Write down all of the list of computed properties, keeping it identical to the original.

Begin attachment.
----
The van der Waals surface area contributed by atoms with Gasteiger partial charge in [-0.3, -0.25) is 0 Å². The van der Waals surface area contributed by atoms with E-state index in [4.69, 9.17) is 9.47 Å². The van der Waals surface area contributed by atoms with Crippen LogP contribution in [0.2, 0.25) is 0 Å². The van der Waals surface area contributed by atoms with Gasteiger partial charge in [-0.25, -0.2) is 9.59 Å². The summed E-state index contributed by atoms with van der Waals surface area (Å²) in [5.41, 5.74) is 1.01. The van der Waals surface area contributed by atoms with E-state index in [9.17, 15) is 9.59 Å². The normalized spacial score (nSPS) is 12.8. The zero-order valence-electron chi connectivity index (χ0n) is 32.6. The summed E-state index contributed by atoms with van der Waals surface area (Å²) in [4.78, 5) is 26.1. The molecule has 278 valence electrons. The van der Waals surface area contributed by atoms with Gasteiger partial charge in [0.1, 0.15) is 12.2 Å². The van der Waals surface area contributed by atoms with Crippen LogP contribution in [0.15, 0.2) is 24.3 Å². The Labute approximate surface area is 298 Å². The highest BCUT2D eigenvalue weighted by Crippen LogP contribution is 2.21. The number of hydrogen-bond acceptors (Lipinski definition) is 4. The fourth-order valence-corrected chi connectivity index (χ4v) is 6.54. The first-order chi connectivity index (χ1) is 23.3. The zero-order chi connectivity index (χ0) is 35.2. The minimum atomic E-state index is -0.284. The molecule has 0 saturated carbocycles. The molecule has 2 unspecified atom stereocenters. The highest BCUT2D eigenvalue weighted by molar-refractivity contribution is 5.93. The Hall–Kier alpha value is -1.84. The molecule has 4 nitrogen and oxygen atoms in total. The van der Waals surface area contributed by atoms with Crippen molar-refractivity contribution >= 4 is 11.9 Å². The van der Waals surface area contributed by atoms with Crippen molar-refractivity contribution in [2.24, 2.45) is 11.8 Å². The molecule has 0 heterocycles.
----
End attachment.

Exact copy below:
The van der Waals surface area contributed by atoms with Gasteiger partial charge in [-0.3, -0.25) is 0 Å². The van der Waals surface area contributed by atoms with E-state index in [4.69, 9.17) is 9.47 Å². The van der Waals surface area contributed by atoms with Crippen LogP contribution in [0.2, 0.25) is 0 Å². The van der Waals surface area contributed by atoms with Gasteiger partial charge in [-0.25, -0.2) is 9.59 Å². The summed E-state index contributed by atoms with van der Waals surface area (Å²) in [5.41, 5.74) is 1.01. The van der Waals surface area contributed by atoms with E-state index in [9.17, 15) is 9.59 Å². The normalized spacial score (nSPS) is 12.8. The zero-order valence-electron chi connectivity index (χ0n) is 32.6. The summed E-state index contributed by atoms with van der Waals surface area (Å²) in [4.78, 5) is 26.1. The molecule has 278 valence electrons. The van der Waals surface area contributed by atoms with Gasteiger partial charge in [0.1, 0.15) is 12.2 Å². The van der Waals surface area contributed by atoms with Crippen LogP contribution in [0.15, 0.2) is 24.3 Å². The Labute approximate surface area is 298 Å². The highest BCUT2D eigenvalue weighted by Crippen LogP contribution is 2.21. The number of hydrogen-bond acceptors (Lipinski definition) is 4. The fourth-order valence-corrected chi connectivity index (χ4v) is 6.54. The first-order chi connectivity index (χ1) is 23.3. The zero-order chi connectivity index (χ0) is 35.2. The minimum atomic E-state index is -0.284. The molecule has 0 saturated carbocycles. The molecule has 2 unspecified atom stereocenters. The highest BCUT2D eigenvalue weighted by molar-refractivity contribution is 5.93. The Hall–Kier alpha value is -1.84. The molecule has 4 nitrogen and oxygen atoms in total. The van der Waals surface area contributed by atoms with Crippen molar-refractivity contribution >= 4 is 11.9 Å². The van der Waals surface area contributed by atoms with Crippen molar-refractivity contribution in [2.24, 2.45) is 11.8 Å². The molecule has 0 heterocycles.